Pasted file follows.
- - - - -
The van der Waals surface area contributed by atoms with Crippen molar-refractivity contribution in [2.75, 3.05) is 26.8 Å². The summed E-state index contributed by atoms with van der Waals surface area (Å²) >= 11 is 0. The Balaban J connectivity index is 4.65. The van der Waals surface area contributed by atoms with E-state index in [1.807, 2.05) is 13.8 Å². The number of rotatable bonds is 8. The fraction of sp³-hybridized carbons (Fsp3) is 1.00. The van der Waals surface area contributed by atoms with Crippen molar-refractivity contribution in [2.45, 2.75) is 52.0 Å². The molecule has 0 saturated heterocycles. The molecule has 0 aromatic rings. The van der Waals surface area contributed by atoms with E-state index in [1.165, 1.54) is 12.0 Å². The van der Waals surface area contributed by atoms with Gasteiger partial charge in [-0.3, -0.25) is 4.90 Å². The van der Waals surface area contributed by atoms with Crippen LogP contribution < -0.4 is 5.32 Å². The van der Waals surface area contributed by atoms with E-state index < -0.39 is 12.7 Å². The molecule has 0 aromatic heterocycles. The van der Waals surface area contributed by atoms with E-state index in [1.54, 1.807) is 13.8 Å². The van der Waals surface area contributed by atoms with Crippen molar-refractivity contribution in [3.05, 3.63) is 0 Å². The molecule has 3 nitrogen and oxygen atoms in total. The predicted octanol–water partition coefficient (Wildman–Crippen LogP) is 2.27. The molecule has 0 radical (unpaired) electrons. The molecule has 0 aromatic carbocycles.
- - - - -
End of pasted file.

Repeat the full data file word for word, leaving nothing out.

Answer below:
The van der Waals surface area contributed by atoms with Crippen molar-refractivity contribution in [2.75, 3.05) is 26.8 Å². The summed E-state index contributed by atoms with van der Waals surface area (Å²) >= 11 is 0. The Balaban J connectivity index is 4.65. The van der Waals surface area contributed by atoms with E-state index in [1.807, 2.05) is 13.8 Å². The number of rotatable bonds is 8. The fraction of sp³-hybridized carbons (Fsp3) is 1.00. The van der Waals surface area contributed by atoms with Crippen molar-refractivity contribution in [2.45, 2.75) is 52.0 Å². The molecule has 0 saturated heterocycles. The molecule has 0 aromatic rings. The van der Waals surface area contributed by atoms with E-state index in [1.165, 1.54) is 12.0 Å². The van der Waals surface area contributed by atoms with Gasteiger partial charge in [-0.3, -0.25) is 4.90 Å². The van der Waals surface area contributed by atoms with Crippen LogP contribution < -0.4 is 5.32 Å². The van der Waals surface area contributed by atoms with E-state index < -0.39 is 12.7 Å². The molecule has 0 aromatic heterocycles. The van der Waals surface area contributed by atoms with E-state index in [1.54, 1.807) is 13.8 Å². The van der Waals surface area contributed by atoms with Crippen molar-refractivity contribution in [3.05, 3.63) is 0 Å². The molecule has 3 nitrogen and oxygen atoms in total. The predicted octanol–water partition coefficient (Wildman–Crippen LogP) is 2.27. The molecule has 0 radical (unpaired) electrons. The molecule has 0 aromatic carbocycles.